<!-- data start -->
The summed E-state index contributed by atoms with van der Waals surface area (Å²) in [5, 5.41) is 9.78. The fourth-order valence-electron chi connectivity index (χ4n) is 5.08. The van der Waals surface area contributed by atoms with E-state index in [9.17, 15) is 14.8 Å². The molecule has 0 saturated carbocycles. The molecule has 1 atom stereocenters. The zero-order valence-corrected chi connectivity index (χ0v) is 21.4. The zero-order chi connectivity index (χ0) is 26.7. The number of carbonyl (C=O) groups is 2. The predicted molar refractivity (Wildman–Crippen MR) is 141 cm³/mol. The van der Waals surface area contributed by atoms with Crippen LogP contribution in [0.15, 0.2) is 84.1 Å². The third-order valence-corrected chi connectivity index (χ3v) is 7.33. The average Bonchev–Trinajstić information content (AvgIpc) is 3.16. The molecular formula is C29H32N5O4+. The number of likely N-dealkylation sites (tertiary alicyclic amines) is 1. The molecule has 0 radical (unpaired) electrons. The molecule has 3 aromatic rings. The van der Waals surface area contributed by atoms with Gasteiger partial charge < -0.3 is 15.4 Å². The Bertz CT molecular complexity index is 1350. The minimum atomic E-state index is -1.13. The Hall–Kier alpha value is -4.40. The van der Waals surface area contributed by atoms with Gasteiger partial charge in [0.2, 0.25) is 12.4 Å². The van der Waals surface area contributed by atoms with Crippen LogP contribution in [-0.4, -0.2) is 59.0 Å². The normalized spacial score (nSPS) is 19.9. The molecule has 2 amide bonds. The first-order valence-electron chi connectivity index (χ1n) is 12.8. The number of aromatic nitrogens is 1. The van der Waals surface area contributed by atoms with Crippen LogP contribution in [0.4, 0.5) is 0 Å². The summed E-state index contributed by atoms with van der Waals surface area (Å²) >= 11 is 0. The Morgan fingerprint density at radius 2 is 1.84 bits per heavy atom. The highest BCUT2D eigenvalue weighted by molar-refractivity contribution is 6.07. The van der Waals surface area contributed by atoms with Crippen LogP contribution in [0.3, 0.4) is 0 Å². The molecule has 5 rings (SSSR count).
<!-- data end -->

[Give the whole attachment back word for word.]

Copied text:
The summed E-state index contributed by atoms with van der Waals surface area (Å²) in [5, 5.41) is 9.78. The fourth-order valence-electron chi connectivity index (χ4n) is 5.08. The van der Waals surface area contributed by atoms with E-state index in [9.17, 15) is 14.8 Å². The molecule has 0 saturated carbocycles. The molecule has 1 atom stereocenters. The zero-order valence-corrected chi connectivity index (χ0v) is 21.4. The zero-order chi connectivity index (χ0) is 26.7. The number of carbonyl (C=O) groups is 2. The predicted molar refractivity (Wildman–Crippen MR) is 141 cm³/mol. The van der Waals surface area contributed by atoms with Crippen LogP contribution in [0.15, 0.2) is 84.1 Å². The third-order valence-corrected chi connectivity index (χ3v) is 7.33. The average Bonchev–Trinajstić information content (AvgIpc) is 3.16. The molecular formula is C29H32N5O4+. The number of likely N-dealkylation sites (tertiary alicyclic amines) is 1. The molecule has 0 radical (unpaired) electrons. The molecule has 3 aromatic rings. The van der Waals surface area contributed by atoms with Gasteiger partial charge < -0.3 is 15.4 Å². The Bertz CT molecular complexity index is 1350. The minimum atomic E-state index is -1.13. The Hall–Kier alpha value is -4.40. The van der Waals surface area contributed by atoms with Gasteiger partial charge in [0.2, 0.25) is 12.4 Å². The van der Waals surface area contributed by atoms with Crippen LogP contribution in [-0.4, -0.2) is 59.0 Å². The normalized spacial score (nSPS) is 19.9. The molecule has 2 amide bonds. The first-order valence-electron chi connectivity index (χ1n) is 12.8. The number of aromatic nitrogens is 1. The van der Waals surface area contributed by atoms with Crippen LogP contribution in [0.4, 0.5) is 0 Å². The summed E-state index contributed by atoms with van der Waals surface area (Å²) >= 11 is 0. The Morgan fingerprint density at radius 2 is 1.84 bits per heavy atom. The highest BCUT2D eigenvalue weighted by molar-refractivity contribution is 6.07. The van der Waals surface area contributed by atoms with Crippen LogP contribution in [0.3, 0.4) is 0 Å². The molecule has 5 rings (SSSR count).